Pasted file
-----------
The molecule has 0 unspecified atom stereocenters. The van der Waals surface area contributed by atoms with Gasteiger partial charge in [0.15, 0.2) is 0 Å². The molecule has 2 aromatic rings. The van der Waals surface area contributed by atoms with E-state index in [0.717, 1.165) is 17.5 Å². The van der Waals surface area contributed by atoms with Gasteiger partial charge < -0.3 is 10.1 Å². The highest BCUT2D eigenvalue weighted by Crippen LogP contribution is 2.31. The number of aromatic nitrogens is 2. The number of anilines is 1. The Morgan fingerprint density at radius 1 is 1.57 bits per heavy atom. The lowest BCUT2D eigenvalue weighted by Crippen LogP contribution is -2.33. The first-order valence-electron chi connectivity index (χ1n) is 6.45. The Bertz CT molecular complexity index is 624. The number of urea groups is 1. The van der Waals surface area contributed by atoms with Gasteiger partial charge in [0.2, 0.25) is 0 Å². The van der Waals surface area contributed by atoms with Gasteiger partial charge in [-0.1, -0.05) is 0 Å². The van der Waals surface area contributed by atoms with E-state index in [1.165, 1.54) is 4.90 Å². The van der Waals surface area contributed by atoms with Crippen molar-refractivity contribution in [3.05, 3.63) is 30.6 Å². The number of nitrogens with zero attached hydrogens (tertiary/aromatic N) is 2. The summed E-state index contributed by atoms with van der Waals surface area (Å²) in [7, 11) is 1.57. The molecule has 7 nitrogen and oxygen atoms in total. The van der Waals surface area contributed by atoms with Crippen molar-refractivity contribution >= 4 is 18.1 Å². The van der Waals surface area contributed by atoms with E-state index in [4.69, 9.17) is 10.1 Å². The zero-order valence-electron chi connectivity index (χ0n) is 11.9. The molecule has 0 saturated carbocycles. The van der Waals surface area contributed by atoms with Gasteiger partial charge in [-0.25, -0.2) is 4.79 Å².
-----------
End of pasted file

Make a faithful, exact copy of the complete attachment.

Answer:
The molecule has 0 unspecified atom stereocenters. The van der Waals surface area contributed by atoms with Gasteiger partial charge in [0.15, 0.2) is 0 Å². The molecule has 2 aromatic rings. The van der Waals surface area contributed by atoms with E-state index in [0.717, 1.165) is 17.5 Å². The van der Waals surface area contributed by atoms with Gasteiger partial charge < -0.3 is 10.1 Å². The highest BCUT2D eigenvalue weighted by Crippen LogP contribution is 2.31. The number of aromatic nitrogens is 2. The number of anilines is 1. The Morgan fingerprint density at radius 1 is 1.57 bits per heavy atom. The lowest BCUT2D eigenvalue weighted by Crippen LogP contribution is -2.33. The first-order valence-electron chi connectivity index (χ1n) is 6.45. The Bertz CT molecular complexity index is 624. The number of urea groups is 1. The van der Waals surface area contributed by atoms with Gasteiger partial charge in [0.2, 0.25) is 0 Å². The van der Waals surface area contributed by atoms with Gasteiger partial charge in [-0.1, -0.05) is 0 Å². The van der Waals surface area contributed by atoms with E-state index in [1.165, 1.54) is 4.90 Å². The van der Waals surface area contributed by atoms with Crippen molar-refractivity contribution in [3.05, 3.63) is 30.6 Å². The number of nitrogens with zero attached hydrogens (tertiary/aromatic N) is 2. The summed E-state index contributed by atoms with van der Waals surface area (Å²) in [7, 11) is 1.57. The molecule has 7 nitrogen and oxygen atoms in total. The van der Waals surface area contributed by atoms with Crippen molar-refractivity contribution >= 4 is 18.1 Å². The van der Waals surface area contributed by atoms with E-state index in [4.69, 9.17) is 10.1 Å². The zero-order valence-electron chi connectivity index (χ0n) is 11.9. The molecule has 0 saturated carbocycles. The van der Waals surface area contributed by atoms with Gasteiger partial charge in [-0.25, -0.2) is 4.79 Å².